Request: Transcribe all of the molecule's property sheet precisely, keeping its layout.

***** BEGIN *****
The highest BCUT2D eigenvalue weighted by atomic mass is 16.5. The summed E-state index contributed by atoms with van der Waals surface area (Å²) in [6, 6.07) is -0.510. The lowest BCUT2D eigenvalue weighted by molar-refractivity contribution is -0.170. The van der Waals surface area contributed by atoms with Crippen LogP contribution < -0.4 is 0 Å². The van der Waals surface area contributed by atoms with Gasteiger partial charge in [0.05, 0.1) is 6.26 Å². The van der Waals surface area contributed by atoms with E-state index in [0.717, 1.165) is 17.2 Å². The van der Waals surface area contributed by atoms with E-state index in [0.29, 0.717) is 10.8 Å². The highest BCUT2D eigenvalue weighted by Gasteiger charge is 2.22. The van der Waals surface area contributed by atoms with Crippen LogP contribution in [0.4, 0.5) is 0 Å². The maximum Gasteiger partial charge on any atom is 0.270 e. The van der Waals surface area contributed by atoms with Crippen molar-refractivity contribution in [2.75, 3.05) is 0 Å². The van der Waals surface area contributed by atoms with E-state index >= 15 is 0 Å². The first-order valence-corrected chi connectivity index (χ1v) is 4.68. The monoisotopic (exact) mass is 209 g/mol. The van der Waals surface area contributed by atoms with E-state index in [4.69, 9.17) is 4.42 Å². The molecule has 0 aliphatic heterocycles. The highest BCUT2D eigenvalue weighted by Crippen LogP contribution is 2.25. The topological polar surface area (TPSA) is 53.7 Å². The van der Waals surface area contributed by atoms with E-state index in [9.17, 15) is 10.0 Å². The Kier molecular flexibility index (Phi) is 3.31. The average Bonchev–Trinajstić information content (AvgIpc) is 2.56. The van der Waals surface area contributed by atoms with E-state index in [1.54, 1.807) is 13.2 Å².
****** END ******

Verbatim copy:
The highest BCUT2D eigenvalue weighted by atomic mass is 16.5. The summed E-state index contributed by atoms with van der Waals surface area (Å²) in [6, 6.07) is -0.510. The lowest BCUT2D eigenvalue weighted by molar-refractivity contribution is -0.170. The van der Waals surface area contributed by atoms with Crippen LogP contribution < -0.4 is 0 Å². The van der Waals surface area contributed by atoms with Gasteiger partial charge in [0.05, 0.1) is 6.26 Å². The van der Waals surface area contributed by atoms with E-state index in [0.717, 1.165) is 17.2 Å². The van der Waals surface area contributed by atoms with E-state index in [0.29, 0.717) is 10.8 Å². The highest BCUT2D eigenvalue weighted by Gasteiger charge is 2.22. The van der Waals surface area contributed by atoms with Crippen LogP contribution in [0.4, 0.5) is 0 Å². The maximum Gasteiger partial charge on any atom is 0.270 e. The van der Waals surface area contributed by atoms with Crippen molar-refractivity contribution in [2.75, 3.05) is 0 Å². The van der Waals surface area contributed by atoms with E-state index >= 15 is 0 Å². The first-order valence-corrected chi connectivity index (χ1v) is 4.68. The monoisotopic (exact) mass is 209 g/mol. The van der Waals surface area contributed by atoms with E-state index in [4.69, 9.17) is 4.42 Å². The molecule has 0 aliphatic heterocycles. The highest BCUT2D eigenvalue weighted by Crippen LogP contribution is 2.25. The topological polar surface area (TPSA) is 53.7 Å². The van der Waals surface area contributed by atoms with E-state index in [9.17, 15) is 10.0 Å². The Kier molecular flexibility index (Phi) is 3.31. The average Bonchev–Trinajstić information content (AvgIpc) is 2.56. The van der Waals surface area contributed by atoms with E-state index in [1.54, 1.807) is 13.2 Å².